Palm Coast set its tentative tax rate for 2015 two weeks ago. The Flagler County Commission set its rate this afternoon. The Flagler County School Board will do so in late afternoon. Combined, and along with the small tax rate imposed by the St. Johns River Water Management District, which virtually all property owners in Flagler pay, the four rates add up to the tax bill some 75 percent of residents pay.
And together, those tax four rates would fall slightly, though barely, next year, to $20.5926 per $1,000 in taxable value, from $20.6138 currently. For a $175,000 house with a homestead tax exemption of $50,000, that works out to a tax bill of $2,574, a saving of $2 from the current rate.
That’s assuming that the value of your property remained flat. In some cases, it has. But property values have begun to creep up just a little: overall in the county, values went up 5.46 percent, including a 5.57 percent increase in Palm Coast, 5 percent in the county, 6.48 percent in Flagler Beach, 6.76 percent in Beverly Beach, 1 percent increase in Bunnell, and a decrease of 0.56 percent in Marineland.
For most property owners, in other words, values have increased by about 5 percent.
According to Florida law, if the tax rate stays the same but average property values increase, that works out to a tax increase. So in essence property owners on average are likely to pay somewhere in the range of 5 percent more in property taxes this year than last, since none of the local governments are adopting the so-called rolled-back rate—the tax rate that would collect the same amount next year as the government collected this year. For the rolled-back rate to apply, the local governments would have had to discount the property value increases, but also take a slight cut in revenue.
With severe needs accumulating during the lean years of the Great Recession and since, local governments feel they cannot afford keeping revenue flat, as that would deepen the deficit of needs they’re facing, from infrastructure improvements to expansions and upgrades of such things as fire and police services. In Flagler County, the fire department plans on adding three firefighters and building a new fire station on the west side.
Still, the bottom line this coming year will be a relatively small, when it comes to tax bills, especially when inflation is taken into account: if you live in palm Coast and your tax bill was in the $2,500 range this year, you may end up paying about $125 more next year, if your property value increased by about 5 percent, and you include the taxes from Palm Coast, the county, the school board and the water management district. There’s also the East Flagler Mosquito Control tax and the Florida Inland Navigation District tax. Those combine for an additional $35 on most homes, an amount not expected to change next year. All those figures are for annual tax bills.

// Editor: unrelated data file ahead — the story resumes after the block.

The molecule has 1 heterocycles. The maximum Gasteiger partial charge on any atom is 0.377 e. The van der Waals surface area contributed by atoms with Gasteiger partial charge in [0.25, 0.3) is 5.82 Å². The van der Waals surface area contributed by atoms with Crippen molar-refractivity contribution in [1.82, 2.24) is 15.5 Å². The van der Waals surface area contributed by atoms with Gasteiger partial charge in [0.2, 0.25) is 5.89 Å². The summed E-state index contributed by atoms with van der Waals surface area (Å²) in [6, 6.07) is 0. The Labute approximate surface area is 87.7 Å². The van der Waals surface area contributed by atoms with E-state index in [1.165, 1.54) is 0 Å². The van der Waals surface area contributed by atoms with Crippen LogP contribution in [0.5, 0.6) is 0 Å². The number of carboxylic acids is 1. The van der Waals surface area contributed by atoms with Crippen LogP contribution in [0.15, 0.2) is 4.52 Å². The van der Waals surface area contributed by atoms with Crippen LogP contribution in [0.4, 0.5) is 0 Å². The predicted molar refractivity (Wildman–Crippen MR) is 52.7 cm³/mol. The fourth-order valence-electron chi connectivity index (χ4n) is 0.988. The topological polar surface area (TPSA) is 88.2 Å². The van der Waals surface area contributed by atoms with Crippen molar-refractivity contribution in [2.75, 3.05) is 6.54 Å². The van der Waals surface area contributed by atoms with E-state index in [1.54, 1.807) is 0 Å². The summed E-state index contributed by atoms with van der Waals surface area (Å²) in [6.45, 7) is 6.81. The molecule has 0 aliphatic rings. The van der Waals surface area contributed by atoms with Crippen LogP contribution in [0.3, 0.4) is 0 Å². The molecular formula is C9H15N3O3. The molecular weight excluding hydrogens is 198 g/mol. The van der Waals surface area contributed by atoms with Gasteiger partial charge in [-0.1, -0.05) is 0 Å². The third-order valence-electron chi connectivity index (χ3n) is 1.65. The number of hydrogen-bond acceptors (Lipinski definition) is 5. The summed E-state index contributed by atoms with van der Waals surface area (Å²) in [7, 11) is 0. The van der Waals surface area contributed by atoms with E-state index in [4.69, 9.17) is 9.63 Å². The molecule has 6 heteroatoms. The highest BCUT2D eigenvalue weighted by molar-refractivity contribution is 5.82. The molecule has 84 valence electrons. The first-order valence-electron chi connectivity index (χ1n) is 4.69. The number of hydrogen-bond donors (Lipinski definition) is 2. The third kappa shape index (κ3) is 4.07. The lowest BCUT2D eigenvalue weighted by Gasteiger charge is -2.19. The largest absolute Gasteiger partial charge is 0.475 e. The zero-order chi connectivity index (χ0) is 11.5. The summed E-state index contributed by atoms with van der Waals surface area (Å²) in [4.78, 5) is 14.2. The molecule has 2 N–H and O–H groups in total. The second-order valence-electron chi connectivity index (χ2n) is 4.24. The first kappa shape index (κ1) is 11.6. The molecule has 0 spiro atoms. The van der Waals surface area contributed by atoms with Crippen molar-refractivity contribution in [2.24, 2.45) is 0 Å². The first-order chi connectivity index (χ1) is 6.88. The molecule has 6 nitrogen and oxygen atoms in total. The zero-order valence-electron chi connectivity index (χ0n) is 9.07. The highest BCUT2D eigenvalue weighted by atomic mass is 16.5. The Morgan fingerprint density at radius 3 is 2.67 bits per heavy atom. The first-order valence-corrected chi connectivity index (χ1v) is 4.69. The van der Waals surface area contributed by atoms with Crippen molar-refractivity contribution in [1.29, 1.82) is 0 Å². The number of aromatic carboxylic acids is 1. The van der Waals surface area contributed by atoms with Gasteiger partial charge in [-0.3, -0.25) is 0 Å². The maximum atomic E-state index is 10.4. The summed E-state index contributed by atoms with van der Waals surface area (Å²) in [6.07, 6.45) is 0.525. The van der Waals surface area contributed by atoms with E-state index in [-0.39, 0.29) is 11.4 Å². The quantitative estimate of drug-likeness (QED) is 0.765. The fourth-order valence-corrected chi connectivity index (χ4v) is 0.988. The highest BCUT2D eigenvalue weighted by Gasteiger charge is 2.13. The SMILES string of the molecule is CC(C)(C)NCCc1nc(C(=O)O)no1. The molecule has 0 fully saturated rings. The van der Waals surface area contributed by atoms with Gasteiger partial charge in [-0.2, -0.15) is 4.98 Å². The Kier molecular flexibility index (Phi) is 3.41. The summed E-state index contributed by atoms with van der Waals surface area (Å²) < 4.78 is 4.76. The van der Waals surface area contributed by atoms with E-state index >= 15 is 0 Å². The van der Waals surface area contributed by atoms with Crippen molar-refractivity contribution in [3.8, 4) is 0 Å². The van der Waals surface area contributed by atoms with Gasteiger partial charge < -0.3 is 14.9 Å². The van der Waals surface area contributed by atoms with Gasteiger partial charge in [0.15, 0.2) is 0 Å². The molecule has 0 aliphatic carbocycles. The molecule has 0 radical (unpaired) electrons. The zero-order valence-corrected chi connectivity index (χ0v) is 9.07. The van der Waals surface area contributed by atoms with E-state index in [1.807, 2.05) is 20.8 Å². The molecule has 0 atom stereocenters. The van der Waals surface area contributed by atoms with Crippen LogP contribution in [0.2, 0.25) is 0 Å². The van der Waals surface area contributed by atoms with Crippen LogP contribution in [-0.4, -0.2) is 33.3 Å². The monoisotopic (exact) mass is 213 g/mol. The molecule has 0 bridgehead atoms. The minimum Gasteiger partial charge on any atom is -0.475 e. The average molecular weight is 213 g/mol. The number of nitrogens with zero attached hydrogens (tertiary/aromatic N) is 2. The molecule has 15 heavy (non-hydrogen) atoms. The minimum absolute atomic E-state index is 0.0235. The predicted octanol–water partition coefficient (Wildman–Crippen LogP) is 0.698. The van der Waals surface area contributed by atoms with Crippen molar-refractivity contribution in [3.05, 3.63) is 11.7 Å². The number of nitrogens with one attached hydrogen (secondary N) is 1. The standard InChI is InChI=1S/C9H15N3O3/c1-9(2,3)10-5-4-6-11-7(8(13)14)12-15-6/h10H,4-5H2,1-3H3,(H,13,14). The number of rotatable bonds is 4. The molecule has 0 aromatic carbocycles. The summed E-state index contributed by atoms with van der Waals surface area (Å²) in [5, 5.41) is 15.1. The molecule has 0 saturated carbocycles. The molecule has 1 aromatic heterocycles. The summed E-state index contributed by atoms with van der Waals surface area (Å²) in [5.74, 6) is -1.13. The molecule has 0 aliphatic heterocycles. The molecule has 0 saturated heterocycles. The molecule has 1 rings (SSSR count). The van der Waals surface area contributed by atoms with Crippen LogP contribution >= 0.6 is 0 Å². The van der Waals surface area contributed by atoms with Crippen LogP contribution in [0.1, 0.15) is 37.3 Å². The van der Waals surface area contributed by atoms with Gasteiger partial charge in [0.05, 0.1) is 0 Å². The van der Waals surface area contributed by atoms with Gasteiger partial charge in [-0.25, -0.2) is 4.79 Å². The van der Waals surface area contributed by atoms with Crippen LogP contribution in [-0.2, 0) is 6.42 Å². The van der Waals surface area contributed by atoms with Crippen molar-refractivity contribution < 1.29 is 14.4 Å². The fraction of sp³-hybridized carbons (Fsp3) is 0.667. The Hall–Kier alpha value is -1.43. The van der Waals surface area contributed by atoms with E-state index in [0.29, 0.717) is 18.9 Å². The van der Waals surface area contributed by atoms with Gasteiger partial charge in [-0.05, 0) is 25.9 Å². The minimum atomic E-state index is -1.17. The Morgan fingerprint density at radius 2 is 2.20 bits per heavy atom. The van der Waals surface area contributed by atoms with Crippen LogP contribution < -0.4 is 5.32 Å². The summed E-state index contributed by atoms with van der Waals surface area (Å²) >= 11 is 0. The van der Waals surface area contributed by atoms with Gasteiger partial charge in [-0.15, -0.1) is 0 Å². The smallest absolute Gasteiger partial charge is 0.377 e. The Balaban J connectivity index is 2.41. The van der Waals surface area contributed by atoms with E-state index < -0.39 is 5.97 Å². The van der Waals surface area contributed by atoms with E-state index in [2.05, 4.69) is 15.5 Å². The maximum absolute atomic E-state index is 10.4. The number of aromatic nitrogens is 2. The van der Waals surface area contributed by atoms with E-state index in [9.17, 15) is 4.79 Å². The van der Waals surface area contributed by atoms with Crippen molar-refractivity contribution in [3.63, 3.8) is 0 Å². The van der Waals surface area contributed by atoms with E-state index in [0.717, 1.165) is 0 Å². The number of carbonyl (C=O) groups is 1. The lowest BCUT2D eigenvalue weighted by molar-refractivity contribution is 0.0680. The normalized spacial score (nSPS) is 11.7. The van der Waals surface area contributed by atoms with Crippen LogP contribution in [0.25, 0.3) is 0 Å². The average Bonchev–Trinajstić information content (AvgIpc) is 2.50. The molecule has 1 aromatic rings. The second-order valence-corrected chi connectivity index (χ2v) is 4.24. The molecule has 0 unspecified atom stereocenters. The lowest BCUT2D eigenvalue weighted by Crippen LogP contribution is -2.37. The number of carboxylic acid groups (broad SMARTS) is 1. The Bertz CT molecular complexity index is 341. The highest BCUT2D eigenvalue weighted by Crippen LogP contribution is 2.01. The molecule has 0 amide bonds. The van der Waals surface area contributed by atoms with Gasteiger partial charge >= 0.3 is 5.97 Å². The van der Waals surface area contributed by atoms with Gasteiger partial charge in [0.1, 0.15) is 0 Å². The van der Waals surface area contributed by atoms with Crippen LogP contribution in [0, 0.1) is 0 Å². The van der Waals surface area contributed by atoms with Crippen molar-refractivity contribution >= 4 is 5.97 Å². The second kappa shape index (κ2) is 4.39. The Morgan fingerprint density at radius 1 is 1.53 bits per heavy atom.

And those tentative tax rates may yet fall lower: Palm Coast and the county set their tentative rates at the maximum possible level. They can—and often do—still chip away at their respective rates between now and the September tax hearings when the final rates are adopted.
On July 10, Palm Coast set its maximum rate at $4.2705 per $1,000, the same rate in effect this year. Tuesday afternoon, the County Commission set its rate at $8.5597 per $1,000 in taxable value. That rate includes the $0.5847 rate that voters approved in order to fund the county’s Environmentally Sensitive Lands program. The county’s rate is barely different than the existing rate of 8.5753.
Later this afternoon, the Flagler County School Board is expected to approve an overall tax rate of $7.446 per $1,000, itself barely different than the existing rate of $7.442. The school board’s rate remains significantly lower than the $8.031 rate of 2012. (See a full breakdown of school taxes, as presented to the School Board this afternoon, here.)
To call those the school board’s rates, however, is a misnomer. The local school board has no power in setting its own taxes. Those are set by the Legislature. The board attempted to add a 50-cent-per-$1,000 property levy last summer, for its “critical operating needs,” but voters decisively rejected that initiative. That left three separate tax categories of taxes that the state sets: the “required local effort” rate of $5.1980 per $1,000, the “discretionary” rate of $0.748, and the capital outlay (or construction and repairs) rate of $1.5 per $1,000.
In total, the proposed rate is expected to raise $53.1 million for the school board, $10.7 million of it devoted to construction and repairs. The total tax rate exceeds the rolled-back rate by 5.45 percent.
The calculations—again, set by the state, not the local school board—assume a student population decreasing 0.6 percent this year, to 12,444. The district ended last year with a population of 12,513, a 0.7 percent decrease–and the fourth decrease in a row. The district’s population peaked at 12,975 in 2010. But today’s figure masks another loss: the 1,000 students who are counted in the district’s figures, but who are actually attending one of the district’s two charter schools. Charter schools are private schools run with public money, channeled through the district.